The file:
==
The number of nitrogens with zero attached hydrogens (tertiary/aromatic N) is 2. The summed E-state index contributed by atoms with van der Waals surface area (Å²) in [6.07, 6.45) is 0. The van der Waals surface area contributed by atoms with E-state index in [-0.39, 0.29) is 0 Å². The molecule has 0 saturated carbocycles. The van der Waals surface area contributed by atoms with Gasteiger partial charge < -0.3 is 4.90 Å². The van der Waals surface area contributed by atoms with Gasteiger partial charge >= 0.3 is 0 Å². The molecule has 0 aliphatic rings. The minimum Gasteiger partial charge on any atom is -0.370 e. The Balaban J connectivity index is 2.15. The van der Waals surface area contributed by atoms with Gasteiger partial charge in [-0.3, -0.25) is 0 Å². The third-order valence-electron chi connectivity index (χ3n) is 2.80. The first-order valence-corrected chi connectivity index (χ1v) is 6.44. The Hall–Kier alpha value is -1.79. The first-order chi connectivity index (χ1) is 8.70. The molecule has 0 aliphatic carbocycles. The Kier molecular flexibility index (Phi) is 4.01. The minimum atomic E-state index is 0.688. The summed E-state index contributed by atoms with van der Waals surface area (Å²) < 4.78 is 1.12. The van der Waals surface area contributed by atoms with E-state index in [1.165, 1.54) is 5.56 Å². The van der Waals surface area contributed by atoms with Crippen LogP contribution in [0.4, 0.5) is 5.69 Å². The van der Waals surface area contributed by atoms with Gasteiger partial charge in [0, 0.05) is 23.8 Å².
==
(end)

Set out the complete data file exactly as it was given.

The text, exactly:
The number of nitrogens with zero attached hydrogens (tertiary/aromatic N) is 2. The summed E-state index contributed by atoms with van der Waals surface area (Å²) in [6.07, 6.45) is 0. The van der Waals surface area contributed by atoms with E-state index in [-0.39, 0.29) is 0 Å². The molecule has 0 saturated carbocycles. The van der Waals surface area contributed by atoms with Gasteiger partial charge < -0.3 is 4.90 Å². The van der Waals surface area contributed by atoms with Gasteiger partial charge >= 0.3 is 0 Å². The molecule has 0 aliphatic rings. The minimum Gasteiger partial charge on any atom is -0.370 e. The Balaban J connectivity index is 2.15. The van der Waals surface area contributed by atoms with Gasteiger partial charge in [-0.3, -0.25) is 0 Å². The third-order valence-electron chi connectivity index (χ3n) is 2.80. The first-order valence-corrected chi connectivity index (χ1v) is 6.44. The Hall–Kier alpha value is -1.79. The first-order chi connectivity index (χ1) is 8.70. The molecule has 0 aliphatic carbocycles. The Kier molecular flexibility index (Phi) is 4.01. The minimum atomic E-state index is 0.688. The summed E-state index contributed by atoms with van der Waals surface area (Å²) < 4.78 is 1.12. The van der Waals surface area contributed by atoms with E-state index in [1.165, 1.54) is 5.56 Å². The van der Waals surface area contributed by atoms with Crippen LogP contribution in [0.4, 0.5) is 5.69 Å². The van der Waals surface area contributed by atoms with Gasteiger partial charge in [0, 0.05) is 23.8 Å².